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For Dad: A Tribute to Ravi Zacharias

For Dad…

Naomi

     This isn’t going to be enough. It isn’t because of the limits of time.  It’s the limits of language to begin describe everything this man was, and all that he meant to us.

     A few weeks ago my oldest son, Jude, who is 8, sat me down to say, “I need to know how Papa is doing and if he is going to be okay.”  As we started talking about my dad, he was overwhelmed with emotion and said, “Mama, you don’t understand…I can’t be me, without papa.”  We started talking about the things his grandfather meant to him, the things that even death cannot take away from my son.  And then my son turned to me and said, “What has papa meant to you?”  Immediately inside I knew that for me, he was the man who loved me.”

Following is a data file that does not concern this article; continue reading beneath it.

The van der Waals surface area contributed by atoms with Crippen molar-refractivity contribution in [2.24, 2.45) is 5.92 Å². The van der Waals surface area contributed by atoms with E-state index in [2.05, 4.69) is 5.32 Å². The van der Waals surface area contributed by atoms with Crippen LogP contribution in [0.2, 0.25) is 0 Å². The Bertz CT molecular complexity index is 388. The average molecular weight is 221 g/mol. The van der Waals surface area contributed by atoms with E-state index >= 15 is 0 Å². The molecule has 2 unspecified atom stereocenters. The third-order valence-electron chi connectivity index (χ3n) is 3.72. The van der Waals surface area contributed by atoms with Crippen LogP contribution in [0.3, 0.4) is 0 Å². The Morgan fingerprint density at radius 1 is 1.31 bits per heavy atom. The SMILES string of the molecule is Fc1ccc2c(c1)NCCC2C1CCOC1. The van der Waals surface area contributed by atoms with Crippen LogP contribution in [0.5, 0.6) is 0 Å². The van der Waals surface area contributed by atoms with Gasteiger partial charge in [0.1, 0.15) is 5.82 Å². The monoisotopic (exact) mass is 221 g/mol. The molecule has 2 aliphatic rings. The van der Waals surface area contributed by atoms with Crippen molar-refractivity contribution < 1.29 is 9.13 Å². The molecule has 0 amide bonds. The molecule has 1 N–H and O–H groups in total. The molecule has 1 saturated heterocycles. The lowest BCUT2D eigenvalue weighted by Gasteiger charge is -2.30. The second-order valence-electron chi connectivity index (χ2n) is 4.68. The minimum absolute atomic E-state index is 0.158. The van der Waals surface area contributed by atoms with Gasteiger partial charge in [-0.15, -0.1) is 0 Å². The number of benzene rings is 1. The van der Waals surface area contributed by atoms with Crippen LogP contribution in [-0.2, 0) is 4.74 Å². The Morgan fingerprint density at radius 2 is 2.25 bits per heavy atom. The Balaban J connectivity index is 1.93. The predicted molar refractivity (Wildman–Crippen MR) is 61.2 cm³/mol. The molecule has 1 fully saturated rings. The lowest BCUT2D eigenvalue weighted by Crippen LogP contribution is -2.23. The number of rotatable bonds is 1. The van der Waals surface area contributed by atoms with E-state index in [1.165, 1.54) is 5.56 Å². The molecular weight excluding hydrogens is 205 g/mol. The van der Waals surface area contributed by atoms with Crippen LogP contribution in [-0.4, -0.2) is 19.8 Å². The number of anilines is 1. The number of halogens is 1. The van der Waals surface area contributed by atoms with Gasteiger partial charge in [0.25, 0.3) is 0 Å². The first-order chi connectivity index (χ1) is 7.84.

He was so many other things…

     A few years ago my mom told us that the first thing my dad said every morning was “thank you, Lord.”  I’ve tried it... Do you know how hard that is to do, no matter what happened the day before, or what think today might hold.

     He told me that being a good man doesn’t mean doing the right thing when it’s easy.  That was just common sense, he said.  It was only character when it was hard and you do it anyway.

     He was brilliant…his brilliance did not keep me from trying to win an argument.  In our last few weeks in Houston, as he started to weaken, in an attempt at humor I told him I needed him to get better- when he wasn’t speaking  I was finally winning all of our arguments and I wanted the challenge back.  His eyes were closed but he grinned.  

     My dad was at home with those often overlooked, taken for granted or marginalized.  A friend wrote that he could dine with Kings and make a taxi driver feel like a king-

     If you were in front of him he saw you.